Immense unpaid work is required in order to achieve the welfare of family members residing in the small villages across developing regions. Nonetheless, there is a little information necessary to understand the type of work considered essential to ensure livelihood conditions there. Women and girls – citizens of the emphasized type of countries – have to work 3-5 hours more than men (per week) in order to achieve means of subsistence (e.g. carrying water and firewood, cultivating and processing agricultural production vital for their family members) and additionally, are carrying out unpaid work at households of theirs, spending 20-30 hours more than men (per week). On this basis, women performing  gratis work at home spend 31-42 hours per week while this indicator for men is equal to miserable 5-15 hours. The major part of work intended on ensuring basic livelihood conditions is fulfilled by women (carrying water and firewood, cooking etc.) whereas men spends twice more of their time on paid work in particular.

There is a social stratification between working men and women on the grounds of economic sectors they are engaged in. Let’s deliberately scrutinize employment structure of the population demonstrating the stratification between men and women on economic segments (1998). Men (52%) secure more predominant positions than women (48%) in the general employment of population, which is explained by the “breadwinner” role of men in economic and social contexts. The analysis gender-based employment structure of population in Azerbaijan entails the concentration of “men’s” and “women’s”  sectors of economy. The very facts that in the industrial field, men and women are represented by respectively 62% and 38%, in construction field – by correspondingly 88% and 12%, in agriculture – by 71% and 29%, in transportation sector – by 84% and 16%, in communication area – by 69% and 40%, and in housing and utilities sector – by 67% and 33% proves the existence of purely “men’s” sectors in the domestic economy. The alike motives are observed in the field social services: the representation of men and women in healthcare system is 29% and 71% respectively, and in education, culture and arts fields – 32% and 68% correspondently. The verity that social services are mainly characterized by substantial women representation (who are, in turn, regarded as highly qualified workforce in relevant fields) bears witness to the development of solely “women’s” sectors in local economy.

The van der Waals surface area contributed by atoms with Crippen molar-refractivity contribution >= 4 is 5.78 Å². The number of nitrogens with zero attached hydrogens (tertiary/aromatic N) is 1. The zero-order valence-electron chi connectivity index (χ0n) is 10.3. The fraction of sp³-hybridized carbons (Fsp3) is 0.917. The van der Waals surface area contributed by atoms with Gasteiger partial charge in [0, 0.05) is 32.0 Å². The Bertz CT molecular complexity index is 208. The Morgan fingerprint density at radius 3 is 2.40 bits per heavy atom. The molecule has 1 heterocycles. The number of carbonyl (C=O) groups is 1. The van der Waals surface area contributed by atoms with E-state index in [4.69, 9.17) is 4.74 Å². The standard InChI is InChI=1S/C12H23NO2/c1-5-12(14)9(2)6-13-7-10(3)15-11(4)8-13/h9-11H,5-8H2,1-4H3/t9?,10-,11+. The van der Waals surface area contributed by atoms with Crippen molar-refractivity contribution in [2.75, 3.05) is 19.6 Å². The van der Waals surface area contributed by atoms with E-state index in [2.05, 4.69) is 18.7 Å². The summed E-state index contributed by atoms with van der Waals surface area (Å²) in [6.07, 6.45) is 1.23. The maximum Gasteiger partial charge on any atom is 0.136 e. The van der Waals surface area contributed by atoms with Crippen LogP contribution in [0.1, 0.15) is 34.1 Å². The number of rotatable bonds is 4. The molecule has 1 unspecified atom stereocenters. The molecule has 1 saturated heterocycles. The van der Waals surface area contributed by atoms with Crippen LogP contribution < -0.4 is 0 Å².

Some particular realms of Azerbaijan, such as commerce and the sale of goods, financial, and insurance are giving evidence for the existence of almost equal representation of men and women, which is stipulated by growing role of women and their increasing involvement in perspective fields of domestic economy.

Separately analyzing the employment structure of Azeri population in terms of men and women represented, it is worth to note an essential difference arising in “men’s” and “women’s” economic sectors. Thus, women of Azerbaijan are chiefly employed in the fields of education, culture, and healthcare (44%), as well as in physical culture and social security (19%); but the percentage they occupy in the domains of construction (1%), transportation and communication (2%) is highly marginal. When it comes to men, their employment patterns are as follows: 23% in industry, 20% in education, culture, and arts, 10% in both construction and transportation, whereas financial and insurance (1%), communication (2%) and other sectors represent the minimal male employment. All in all, the analysis leads to the conclusion that there is an utterly unequal distribution of men and women of the country regardless the occupied field or gender.